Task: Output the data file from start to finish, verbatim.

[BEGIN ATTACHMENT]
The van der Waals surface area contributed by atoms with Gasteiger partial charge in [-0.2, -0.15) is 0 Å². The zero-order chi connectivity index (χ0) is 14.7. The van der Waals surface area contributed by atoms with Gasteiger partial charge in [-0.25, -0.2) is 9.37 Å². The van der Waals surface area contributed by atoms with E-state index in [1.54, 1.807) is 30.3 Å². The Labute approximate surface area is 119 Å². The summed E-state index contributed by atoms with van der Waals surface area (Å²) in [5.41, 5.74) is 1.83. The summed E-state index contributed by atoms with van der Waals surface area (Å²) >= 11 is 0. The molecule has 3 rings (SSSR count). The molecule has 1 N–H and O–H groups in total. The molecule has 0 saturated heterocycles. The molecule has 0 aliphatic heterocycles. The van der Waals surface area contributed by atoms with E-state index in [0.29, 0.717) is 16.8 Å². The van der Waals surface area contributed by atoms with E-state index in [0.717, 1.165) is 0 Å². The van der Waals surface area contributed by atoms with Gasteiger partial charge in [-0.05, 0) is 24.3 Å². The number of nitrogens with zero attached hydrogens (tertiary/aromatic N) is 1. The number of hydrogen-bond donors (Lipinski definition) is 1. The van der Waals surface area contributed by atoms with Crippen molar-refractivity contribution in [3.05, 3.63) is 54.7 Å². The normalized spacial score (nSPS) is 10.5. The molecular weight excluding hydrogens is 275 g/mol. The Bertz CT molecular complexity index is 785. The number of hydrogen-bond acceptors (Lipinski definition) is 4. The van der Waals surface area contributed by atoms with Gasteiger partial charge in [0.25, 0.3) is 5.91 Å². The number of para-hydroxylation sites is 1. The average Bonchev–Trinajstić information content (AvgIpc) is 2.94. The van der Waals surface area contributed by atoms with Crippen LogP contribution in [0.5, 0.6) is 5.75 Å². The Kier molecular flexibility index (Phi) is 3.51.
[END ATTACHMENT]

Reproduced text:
The van der Waals surface area contributed by atoms with Gasteiger partial charge in [-0.2, -0.15) is 0 Å². The zero-order chi connectivity index (χ0) is 14.7. The van der Waals surface area contributed by atoms with Gasteiger partial charge in [-0.25, -0.2) is 9.37 Å². The van der Waals surface area contributed by atoms with E-state index in [1.54, 1.807) is 30.3 Å². The Labute approximate surface area is 119 Å². The summed E-state index contributed by atoms with van der Waals surface area (Å²) in [5.41, 5.74) is 1.83. The summed E-state index contributed by atoms with van der Waals surface area (Å²) >= 11 is 0. The molecule has 3 rings (SSSR count). The molecule has 1 N–H and O–H groups in total. The molecule has 0 saturated heterocycles. The molecule has 0 aliphatic heterocycles. The van der Waals surface area contributed by atoms with E-state index in [0.29, 0.717) is 16.8 Å². The van der Waals surface area contributed by atoms with E-state index in [0.717, 1.165) is 0 Å². The van der Waals surface area contributed by atoms with Gasteiger partial charge in [-0.05, 0) is 24.3 Å². The number of nitrogens with zero attached hydrogens (tertiary/aromatic N) is 1. The number of hydrogen-bond donors (Lipinski definition) is 1. The van der Waals surface area contributed by atoms with Crippen molar-refractivity contribution in [3.05, 3.63) is 54.7 Å². The normalized spacial score (nSPS) is 10.5. The molecular weight excluding hydrogens is 275 g/mol. The Bertz CT molecular complexity index is 785. The number of hydrogen-bond acceptors (Lipinski definition) is 4. The van der Waals surface area contributed by atoms with Gasteiger partial charge in [0.25, 0.3) is 5.91 Å². The number of para-hydroxylation sites is 1. The average Bonchev–Trinajstić information content (AvgIpc) is 2.94. The van der Waals surface area contributed by atoms with Crippen LogP contribution in [0.5, 0.6) is 5.75 Å². The Kier molecular flexibility index (Phi) is 3.51.